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Vandals roast duck

A patch of scorched grass on Wednesday morning marked the last spot where a 25-foot-tall inflatable duck once stood only hours before.

Authorities are still trying to determine who ignited the air-filled duck, part of a promotion for the Silverdale Rotary Club’s 11th annual Great Kitsap Duck Race, at approximately 10 p.m. Tuesday behind the Curves for Women fitness center on Ridgetop Boulevard.

Firefighters from Central Kitsap Fire & Rescue arrived on the scene shortly after it was reported, only to find the fire had already been extinguished by persons unknown, according to CKFR spokeswoman Lindsy Ingram. The duck was dragged away from the fire site, a lump of melted and charred yellow, red and black rubber. There were reports of kids seen in the area prior to the fire.

The incident was a shock to duck race supporters and organizers who hope someone calls the Arson Hotline at 1-800-435-2377 or Kitsap County deputy fire marshal Ed Iskra at (360) 337-7183 with information that leads to the perpetrators.

“We’re very disappointed,” said event chairman Steve Slaton. “It represents a community event for many years in Silverdale. And when you get away from the community aspect, we have to replace the duck.”

A spokeswoman for Paramount Promotions, Inc., the Phoenix, Ariz.-based company who constructed the inflatable, said it was very unusual to hear of one of its custom inflatables being damaged.

“I’ve never heard of one being torched,” she said.

This isn’t the first time a Silverdale duck has been the target of vandals. In 2002, a duck in front of what is now American Marine Bank on Silverdale Way had to be patched up after someone shot at it a number of times with blowdarts. In 2003, the Rotary Club spent $800 to patch up another duck after it was shot at by a gun.

“Absolutely horrible,” said Phil Gordon, vice-president of events for Great American Merchandise and Events (GAME) who created the sunglasses-wearing duck race and supplies the Silverdale event with tens of thousands of ducks. “We’ve never heard of having a balloon burn down.”

Neither the Rotary Club or the duck’s owner, Olympic Memorial Hospital Foundation in Port Angeles, reportedly had the inflatables insured for loss or damage.

“We always take it down at night because it’s too tempting a target,” said George Hill, director of operations for the foundation. “I never thought someone would burn it. I always feared someone would take it.”

The foundation, which owned two ducks they purchased from GAME at a cost of an estimated $6,500 each and loaned to the Silverdale Rotary for the past six years, has had a strict policy of taking the ducks down at night and putting them back up each morning. Hill said the foundation’s duck race organizers coincidentally met on the same night the duck was torched and were pondering a policy change to keep the ducks up all night. He said that’s been scrapped in light of recent events.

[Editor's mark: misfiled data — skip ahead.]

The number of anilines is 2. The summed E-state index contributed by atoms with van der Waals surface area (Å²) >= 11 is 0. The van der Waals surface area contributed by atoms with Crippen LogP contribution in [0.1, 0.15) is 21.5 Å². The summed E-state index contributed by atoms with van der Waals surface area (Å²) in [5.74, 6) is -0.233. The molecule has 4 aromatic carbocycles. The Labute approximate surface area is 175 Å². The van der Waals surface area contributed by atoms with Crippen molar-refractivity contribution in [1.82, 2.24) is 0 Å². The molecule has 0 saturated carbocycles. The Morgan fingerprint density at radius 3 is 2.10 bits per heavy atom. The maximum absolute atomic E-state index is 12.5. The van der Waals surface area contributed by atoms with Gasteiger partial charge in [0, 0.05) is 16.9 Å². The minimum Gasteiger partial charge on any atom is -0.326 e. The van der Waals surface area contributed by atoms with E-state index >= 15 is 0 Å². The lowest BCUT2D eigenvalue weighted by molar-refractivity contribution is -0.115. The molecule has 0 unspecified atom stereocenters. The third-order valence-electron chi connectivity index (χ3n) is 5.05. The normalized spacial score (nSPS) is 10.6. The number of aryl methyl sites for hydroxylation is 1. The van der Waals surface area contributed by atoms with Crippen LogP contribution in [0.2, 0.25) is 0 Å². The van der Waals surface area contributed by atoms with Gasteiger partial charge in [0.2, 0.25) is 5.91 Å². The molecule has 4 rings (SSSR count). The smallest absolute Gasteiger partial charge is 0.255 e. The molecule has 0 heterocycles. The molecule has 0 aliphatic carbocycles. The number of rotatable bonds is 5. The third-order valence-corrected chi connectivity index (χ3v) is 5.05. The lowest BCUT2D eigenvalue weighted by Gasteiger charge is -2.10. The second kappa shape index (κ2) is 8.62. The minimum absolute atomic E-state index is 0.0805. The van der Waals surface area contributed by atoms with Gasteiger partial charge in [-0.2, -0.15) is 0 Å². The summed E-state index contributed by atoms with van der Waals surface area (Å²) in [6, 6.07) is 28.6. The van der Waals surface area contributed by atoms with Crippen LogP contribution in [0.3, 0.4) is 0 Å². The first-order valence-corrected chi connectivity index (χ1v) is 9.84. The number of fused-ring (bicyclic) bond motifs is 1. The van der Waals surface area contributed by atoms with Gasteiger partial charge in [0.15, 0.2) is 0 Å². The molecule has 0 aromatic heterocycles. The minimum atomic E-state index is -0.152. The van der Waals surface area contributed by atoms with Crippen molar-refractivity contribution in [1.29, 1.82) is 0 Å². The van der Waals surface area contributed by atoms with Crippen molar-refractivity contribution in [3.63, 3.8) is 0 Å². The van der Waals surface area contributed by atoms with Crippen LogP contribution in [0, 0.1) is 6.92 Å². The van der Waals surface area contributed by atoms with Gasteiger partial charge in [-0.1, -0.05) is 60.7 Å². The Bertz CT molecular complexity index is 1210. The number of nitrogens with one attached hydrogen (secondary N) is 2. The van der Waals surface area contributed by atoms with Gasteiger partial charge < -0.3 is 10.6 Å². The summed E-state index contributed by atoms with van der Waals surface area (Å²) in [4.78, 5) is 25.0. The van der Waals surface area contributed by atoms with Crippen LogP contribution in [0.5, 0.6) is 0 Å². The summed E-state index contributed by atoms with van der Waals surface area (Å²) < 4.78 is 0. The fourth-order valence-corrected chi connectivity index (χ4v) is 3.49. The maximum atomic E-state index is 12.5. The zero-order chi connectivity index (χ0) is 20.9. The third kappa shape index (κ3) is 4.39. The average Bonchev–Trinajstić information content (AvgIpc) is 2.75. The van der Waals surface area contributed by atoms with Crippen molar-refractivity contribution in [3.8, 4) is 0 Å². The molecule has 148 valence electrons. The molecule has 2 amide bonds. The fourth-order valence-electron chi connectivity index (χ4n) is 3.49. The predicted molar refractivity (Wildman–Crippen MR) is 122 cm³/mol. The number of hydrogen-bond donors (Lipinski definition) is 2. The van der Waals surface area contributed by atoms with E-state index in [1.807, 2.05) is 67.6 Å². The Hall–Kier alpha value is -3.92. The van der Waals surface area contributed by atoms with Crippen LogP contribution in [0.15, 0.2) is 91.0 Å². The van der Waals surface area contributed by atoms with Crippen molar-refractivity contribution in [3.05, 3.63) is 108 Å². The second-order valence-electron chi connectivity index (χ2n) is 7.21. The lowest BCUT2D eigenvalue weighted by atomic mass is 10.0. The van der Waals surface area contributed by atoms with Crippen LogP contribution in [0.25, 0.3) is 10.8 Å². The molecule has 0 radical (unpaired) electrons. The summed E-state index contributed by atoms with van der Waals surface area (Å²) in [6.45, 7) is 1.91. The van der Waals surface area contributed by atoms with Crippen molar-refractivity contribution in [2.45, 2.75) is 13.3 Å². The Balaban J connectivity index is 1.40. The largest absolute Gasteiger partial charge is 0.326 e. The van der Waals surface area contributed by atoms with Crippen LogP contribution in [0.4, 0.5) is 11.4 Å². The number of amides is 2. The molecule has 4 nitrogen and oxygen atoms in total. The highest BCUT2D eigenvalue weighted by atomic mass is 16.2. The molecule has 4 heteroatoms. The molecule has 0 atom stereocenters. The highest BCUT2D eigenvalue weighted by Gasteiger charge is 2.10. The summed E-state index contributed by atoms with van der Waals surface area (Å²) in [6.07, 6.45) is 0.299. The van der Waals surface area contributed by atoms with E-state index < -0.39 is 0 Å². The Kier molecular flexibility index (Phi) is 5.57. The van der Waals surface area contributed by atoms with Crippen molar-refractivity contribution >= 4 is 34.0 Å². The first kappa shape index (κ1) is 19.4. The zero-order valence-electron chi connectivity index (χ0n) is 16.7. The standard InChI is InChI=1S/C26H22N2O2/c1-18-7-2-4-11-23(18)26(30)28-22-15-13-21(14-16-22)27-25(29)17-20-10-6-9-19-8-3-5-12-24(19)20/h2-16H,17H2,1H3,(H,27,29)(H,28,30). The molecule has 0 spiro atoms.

“Never in a million years would I have thought someone would burn it,” Hill said. “The fact is to torch it is that they have to get out of the car and actually ignite it is not something you’d expect.”

He hoped that the foundation could buy a used inflatable from GAME in time to promote its May 2005 duck race in Port Angeles.

The Silverdale Rotary Club is one of only two organizations the foundation loans its ducks out to. A third duck was loaned to the club from a Tri-Cities organization.

“What’s worst thing about the situation is that it comes out of their bottom line and that costs money that should be going back into the community,” Gordon said. “Silverdale is one of our more successful races and they’ve done great over the years.”

The Great Kitsap Duck Race has its overhead covered by sponsors with most of the proceeds going back to the community coming from selling ducks for $5 each.

“We’ve given away about $1,000,000 in services and money as a result of the duck race in Kitsap, Mason and Jefferson counties,” according to race founder Hank Mann-Sykes.

Among the groups benefitted include the Red Cross, Kitsap Humane Society, Kitsap Community Action Program, Hospice of Kitsap County, Holly Ridge Center, youth sports programs, Project Family, Kitsap Family YMCA and the Literacy Council. The Rotary Club also used duck race funds to build Rotary Gateway Park, the Olympic College Library, the skateboard park in Silverdale and provide electricity for the Silverdale Community Christmas Tree.

“Even young people realize you don’t attack the duck race because it benefits everybody,” Slaton said. “I’m sure no one did it to get at the duck race.”

“Out of all things for a charity event, someone is out there with a sick mind,” Gordon said. “Maybe someone will step up locally and help these guys out.”

Ducks are selling well for the Silverdale race which is July 25 at Silverdale Waterfront Park as part of the Whaling Days celebration.

“Sales have been picking up the past couple of weeks,” Slaton said in part to the visibility of the inflatable ducks which have been shuttled around to a number of duck race sponsors.

“I feel awful for those guys,” Hill said. “They’ve got better things to do with their money than pay for replacing a duck.”

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